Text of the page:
6) by Peter H. Diamandis and Steven Kotler
This book has not been released yet, but it should be at the top of any tech fan’s must-read list. According to Diamandis and Kotler, the next 10 years will see more of a tech upheaval than ever before. They also say that more tech will be created in the next 10 years than has been created in the past 100 years. This book is the blueprint for how the world will change in response to the next 10 years in tech and focuses on how the accelerating technologies will impact society and daily life. The authors also answer questions about the future, including: What will happen when the technologies crash together? How will legacy industries change? How will this change how humans raise kids, govern nations and care for the planet? This is the perfect read for those who are excited about the tech development of the next decade.
7) by Daniel Davis
This is a great book for those whose new year's resolution was to read more and work on more makers projects! The best part is that the projects use tech already sitting in your junk drawer。 Davis wanted to encourage makers to create DIY science and electronics projects at home with whatever is in their house。 With this book, makers can learn how to build a Wi-Fi security camera with an old cell phone, a basic 3D printer out of old computer disks and more。 This is a great tech book for tinkerers and makers looking for their next project。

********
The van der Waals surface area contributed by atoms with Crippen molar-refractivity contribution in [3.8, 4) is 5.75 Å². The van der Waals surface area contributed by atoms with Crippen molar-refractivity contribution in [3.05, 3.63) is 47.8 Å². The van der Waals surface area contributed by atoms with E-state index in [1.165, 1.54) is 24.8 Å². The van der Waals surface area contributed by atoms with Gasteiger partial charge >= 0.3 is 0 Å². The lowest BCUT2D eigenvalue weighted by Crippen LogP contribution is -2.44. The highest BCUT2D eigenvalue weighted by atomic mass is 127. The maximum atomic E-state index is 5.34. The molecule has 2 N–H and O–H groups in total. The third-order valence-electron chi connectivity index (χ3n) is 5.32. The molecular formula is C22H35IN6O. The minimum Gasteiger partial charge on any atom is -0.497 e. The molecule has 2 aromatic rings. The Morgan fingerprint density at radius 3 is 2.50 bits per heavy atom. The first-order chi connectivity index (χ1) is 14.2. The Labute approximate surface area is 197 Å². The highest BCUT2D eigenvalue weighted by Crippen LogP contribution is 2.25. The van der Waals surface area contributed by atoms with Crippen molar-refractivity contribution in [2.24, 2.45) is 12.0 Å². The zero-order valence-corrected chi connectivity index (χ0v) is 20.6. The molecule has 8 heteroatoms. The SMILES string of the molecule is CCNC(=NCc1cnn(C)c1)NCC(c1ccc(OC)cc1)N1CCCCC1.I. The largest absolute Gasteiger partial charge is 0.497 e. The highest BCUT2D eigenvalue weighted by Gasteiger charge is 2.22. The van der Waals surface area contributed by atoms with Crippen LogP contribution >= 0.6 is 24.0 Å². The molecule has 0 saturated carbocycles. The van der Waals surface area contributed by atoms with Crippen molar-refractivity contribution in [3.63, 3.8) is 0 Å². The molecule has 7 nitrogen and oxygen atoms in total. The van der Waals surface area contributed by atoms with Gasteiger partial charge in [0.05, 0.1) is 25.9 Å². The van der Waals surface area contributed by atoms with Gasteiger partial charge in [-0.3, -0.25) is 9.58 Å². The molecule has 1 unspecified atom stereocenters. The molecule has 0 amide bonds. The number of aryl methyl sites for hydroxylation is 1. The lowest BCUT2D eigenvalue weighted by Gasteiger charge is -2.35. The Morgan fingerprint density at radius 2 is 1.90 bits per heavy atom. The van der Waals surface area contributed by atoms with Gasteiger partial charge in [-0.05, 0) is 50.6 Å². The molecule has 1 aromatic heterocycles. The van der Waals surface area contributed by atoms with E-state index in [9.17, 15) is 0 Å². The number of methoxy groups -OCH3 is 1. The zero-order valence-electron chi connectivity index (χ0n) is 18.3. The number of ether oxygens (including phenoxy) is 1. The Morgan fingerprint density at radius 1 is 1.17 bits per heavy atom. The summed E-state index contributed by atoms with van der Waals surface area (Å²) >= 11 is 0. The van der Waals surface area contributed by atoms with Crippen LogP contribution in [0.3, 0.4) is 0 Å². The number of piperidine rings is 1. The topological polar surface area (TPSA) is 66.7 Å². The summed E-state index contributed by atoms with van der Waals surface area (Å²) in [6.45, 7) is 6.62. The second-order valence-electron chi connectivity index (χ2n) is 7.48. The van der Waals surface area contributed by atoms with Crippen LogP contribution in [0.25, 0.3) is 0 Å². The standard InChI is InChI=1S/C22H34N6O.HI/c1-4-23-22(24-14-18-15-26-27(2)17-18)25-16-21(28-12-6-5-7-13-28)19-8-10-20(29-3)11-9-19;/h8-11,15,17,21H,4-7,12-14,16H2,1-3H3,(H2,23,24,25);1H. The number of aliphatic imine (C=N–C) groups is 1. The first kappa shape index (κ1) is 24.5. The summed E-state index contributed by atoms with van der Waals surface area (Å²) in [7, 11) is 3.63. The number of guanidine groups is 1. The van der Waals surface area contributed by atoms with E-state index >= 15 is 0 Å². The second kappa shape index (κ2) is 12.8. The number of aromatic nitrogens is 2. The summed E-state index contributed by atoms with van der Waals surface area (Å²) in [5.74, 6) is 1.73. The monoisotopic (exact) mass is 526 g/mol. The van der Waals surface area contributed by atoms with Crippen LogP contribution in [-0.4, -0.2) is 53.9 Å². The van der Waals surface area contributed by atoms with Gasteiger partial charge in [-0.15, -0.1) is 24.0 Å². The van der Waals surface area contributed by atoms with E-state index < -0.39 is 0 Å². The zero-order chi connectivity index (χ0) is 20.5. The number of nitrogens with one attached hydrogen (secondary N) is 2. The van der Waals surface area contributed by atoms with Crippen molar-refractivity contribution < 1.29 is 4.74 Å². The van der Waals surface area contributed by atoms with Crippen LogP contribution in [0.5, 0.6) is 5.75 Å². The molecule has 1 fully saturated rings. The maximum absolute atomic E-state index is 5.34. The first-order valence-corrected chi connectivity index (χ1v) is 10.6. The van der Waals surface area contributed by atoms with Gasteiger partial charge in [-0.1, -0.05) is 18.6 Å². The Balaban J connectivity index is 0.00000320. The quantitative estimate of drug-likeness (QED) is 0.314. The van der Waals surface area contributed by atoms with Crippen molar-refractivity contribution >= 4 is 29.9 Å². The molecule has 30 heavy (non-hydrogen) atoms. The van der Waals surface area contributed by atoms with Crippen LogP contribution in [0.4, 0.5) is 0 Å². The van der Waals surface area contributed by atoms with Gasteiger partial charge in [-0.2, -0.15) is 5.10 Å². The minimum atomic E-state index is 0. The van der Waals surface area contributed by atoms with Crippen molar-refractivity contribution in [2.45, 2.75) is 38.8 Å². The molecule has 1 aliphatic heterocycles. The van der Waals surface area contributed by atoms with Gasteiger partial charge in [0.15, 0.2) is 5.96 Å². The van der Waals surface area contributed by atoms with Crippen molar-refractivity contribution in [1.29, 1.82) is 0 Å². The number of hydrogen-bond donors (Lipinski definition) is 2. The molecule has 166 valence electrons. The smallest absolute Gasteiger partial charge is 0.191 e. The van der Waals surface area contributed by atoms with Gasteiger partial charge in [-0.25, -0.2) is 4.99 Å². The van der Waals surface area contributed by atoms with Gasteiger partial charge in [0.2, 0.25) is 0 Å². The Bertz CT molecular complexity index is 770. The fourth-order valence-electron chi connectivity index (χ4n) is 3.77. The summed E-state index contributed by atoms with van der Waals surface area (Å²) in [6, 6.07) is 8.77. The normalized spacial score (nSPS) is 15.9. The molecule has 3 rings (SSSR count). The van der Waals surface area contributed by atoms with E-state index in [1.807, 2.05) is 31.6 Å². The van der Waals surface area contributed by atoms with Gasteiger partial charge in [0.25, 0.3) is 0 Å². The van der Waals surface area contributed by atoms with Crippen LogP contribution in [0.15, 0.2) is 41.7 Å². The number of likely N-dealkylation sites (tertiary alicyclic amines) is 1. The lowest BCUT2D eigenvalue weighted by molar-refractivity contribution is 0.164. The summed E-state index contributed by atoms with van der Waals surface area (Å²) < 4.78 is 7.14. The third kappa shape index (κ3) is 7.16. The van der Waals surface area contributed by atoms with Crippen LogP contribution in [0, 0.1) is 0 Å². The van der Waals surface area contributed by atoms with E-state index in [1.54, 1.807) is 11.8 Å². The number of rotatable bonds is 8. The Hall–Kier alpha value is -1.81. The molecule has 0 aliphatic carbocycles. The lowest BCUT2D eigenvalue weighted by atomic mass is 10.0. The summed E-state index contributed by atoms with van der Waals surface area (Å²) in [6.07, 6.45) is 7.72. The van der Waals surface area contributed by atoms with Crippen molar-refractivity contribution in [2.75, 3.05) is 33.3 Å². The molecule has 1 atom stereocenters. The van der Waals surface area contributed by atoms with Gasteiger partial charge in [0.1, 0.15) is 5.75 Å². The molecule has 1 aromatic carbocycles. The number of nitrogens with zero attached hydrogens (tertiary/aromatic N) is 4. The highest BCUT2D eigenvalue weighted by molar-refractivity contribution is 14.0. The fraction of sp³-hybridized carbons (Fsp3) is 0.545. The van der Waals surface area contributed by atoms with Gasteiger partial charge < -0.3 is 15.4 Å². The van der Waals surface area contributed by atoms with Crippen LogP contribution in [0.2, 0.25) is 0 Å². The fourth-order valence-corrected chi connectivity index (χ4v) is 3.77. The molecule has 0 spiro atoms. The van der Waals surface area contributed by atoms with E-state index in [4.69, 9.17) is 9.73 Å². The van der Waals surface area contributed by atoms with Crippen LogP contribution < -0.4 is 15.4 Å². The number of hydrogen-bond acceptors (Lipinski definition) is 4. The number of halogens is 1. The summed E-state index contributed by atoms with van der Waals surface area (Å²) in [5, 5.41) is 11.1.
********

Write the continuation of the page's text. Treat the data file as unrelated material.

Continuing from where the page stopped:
8) by Di Freeze and Steve Morgan
Cybersecurity is a male-dominated profession。 Men outnumber women in cybersecurity three to one, according to a Cybersecurity Workforce report。 But there are many women who work in cybersecurity and are leaders in their field。 This book is based on the popular Twitter account It details 100 cybersecurity experts around the globe who are protecting governments and businesses from cybercrime。 Oh, and they are women! Those who enjoy the blog, , will love reading all about the leading women in cybersecurity。
9) by Sangu Delle
Mainstream media does not often portray Africa as a budding technological continent. But there are a lot of amazing innovations coming out of many African countries. Delle’s book looks at 18 young entrepreneurs from 14 African countries who have created technologies that are changing the world. These entrepreneurs represent what is possible and what could be scaled up in Africa. Delle wanted to change the narrative about Africa by focusing on these young makers. This book also spreads knowledge about African markets and technology growth across the continent.
10) by Amy Webb
While people like to think they are in control of AI and their data, they are not. There are nine big companies that control AI and everything surrounding it. Webb argues that these nine companies are changing the future for immediate financial gain, rather than the betterment of humanity. Webb reveals how the foundation of AI is broken and how it can be saved. She argues that the big nine are inadvertently building and enabling arrays of intelligent systems that do not share the same motivations, desires and hopes as humans do.